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Malware Threats Merchants Must Fight

Online merchants don’t always have access to a team of security and network experts who can help them deal with cybercrime. While some are lucky to have a small IT staff or at least a consultant to answer their questions, many online merchants are mom-and-pop shops where it’s actually mom or pop handling everything from customer service to protecting the security of their online operations.

Fortunately, there’s outside help for one of the biggest concerns: fighting fraud when accepting payments online. A payment services provider like PayPal can help secure an online business (see the PayPal Insider in this chapter). Customer information is encrypted on the PayPal servers and any data that is passed between clients, retailers, and PayPal is secured using the latest safety technologies.

PayPal also encourages customers and online merchants to have a solid understanding of how malware works, how it infects computers, and how to spot signs of infection.

Here are some of the key malware risks you need to know about:

  1. Unpatched servers: If you’re using outside servers exposed to the Internet, or even internal servers that don’t connect to the Internet, you’re at risk for major security issues if you don’t patch all your servers as soon as patches become available.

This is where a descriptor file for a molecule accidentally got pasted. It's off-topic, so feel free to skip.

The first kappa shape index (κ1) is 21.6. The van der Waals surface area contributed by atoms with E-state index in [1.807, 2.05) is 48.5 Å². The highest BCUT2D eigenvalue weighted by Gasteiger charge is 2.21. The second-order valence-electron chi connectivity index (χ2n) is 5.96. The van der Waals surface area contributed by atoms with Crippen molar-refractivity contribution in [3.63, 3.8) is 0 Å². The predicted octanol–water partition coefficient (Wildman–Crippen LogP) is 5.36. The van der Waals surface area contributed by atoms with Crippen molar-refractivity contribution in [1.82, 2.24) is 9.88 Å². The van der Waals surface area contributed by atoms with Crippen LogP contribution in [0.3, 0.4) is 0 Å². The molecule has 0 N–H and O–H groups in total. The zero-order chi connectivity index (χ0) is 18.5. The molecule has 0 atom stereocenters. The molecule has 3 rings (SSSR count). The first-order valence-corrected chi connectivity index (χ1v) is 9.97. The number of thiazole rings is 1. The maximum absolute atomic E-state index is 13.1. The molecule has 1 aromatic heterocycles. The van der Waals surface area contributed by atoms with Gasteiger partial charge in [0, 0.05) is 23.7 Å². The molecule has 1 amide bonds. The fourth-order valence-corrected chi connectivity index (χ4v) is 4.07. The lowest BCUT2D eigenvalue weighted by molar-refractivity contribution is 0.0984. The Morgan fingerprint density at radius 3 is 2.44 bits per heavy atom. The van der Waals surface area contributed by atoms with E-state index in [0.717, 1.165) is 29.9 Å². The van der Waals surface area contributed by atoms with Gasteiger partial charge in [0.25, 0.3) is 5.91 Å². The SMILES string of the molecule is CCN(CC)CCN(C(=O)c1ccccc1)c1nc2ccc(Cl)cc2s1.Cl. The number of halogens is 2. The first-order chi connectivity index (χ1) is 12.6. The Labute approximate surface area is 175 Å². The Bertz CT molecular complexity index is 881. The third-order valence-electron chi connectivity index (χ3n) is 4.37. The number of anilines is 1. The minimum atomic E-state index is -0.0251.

2. Unpatched software: Many free, mainstream Internet applications can contain security vulnerabilities to be exploited by worms or viruses, and Internet security software vendors may take days or months to update their software to deal with new threats. In the meantime, your computer and networks are at risk. Fortunately, if you keep your browsing and email software updated with the latest security patches, you can minimize these risks.
  3. Insecure peer-to-peer (P2P) file sharing: If you have file and printer sharing turned on, it’s easy and convenient to share files with your coworkers. Individual users’ computers often have file- and printer-sharing turned on, allowing files to be copied directly between computers within an office. While this is convenient and often essential to work group productivity, when it comes to confidential data, don’t share these files unless they’re stored on a secure server.
  4. Insecure passwords: If you’re sharing resources on a network, make sure they’re password-protected. A strong password policy gives business owners control over who can access which resources, when they can access them, and what’s available for sharing. Also, if an employee is terminated, it’s easy to disable her network access.
  5. Personal laptops or mobile devices: Both business-owned and personal laptops and mobile devices pose certain security risks to businesses. However, while business owners can control what a user does on company equipment, they don’t have much say when it comes to what people do on their personal devices.
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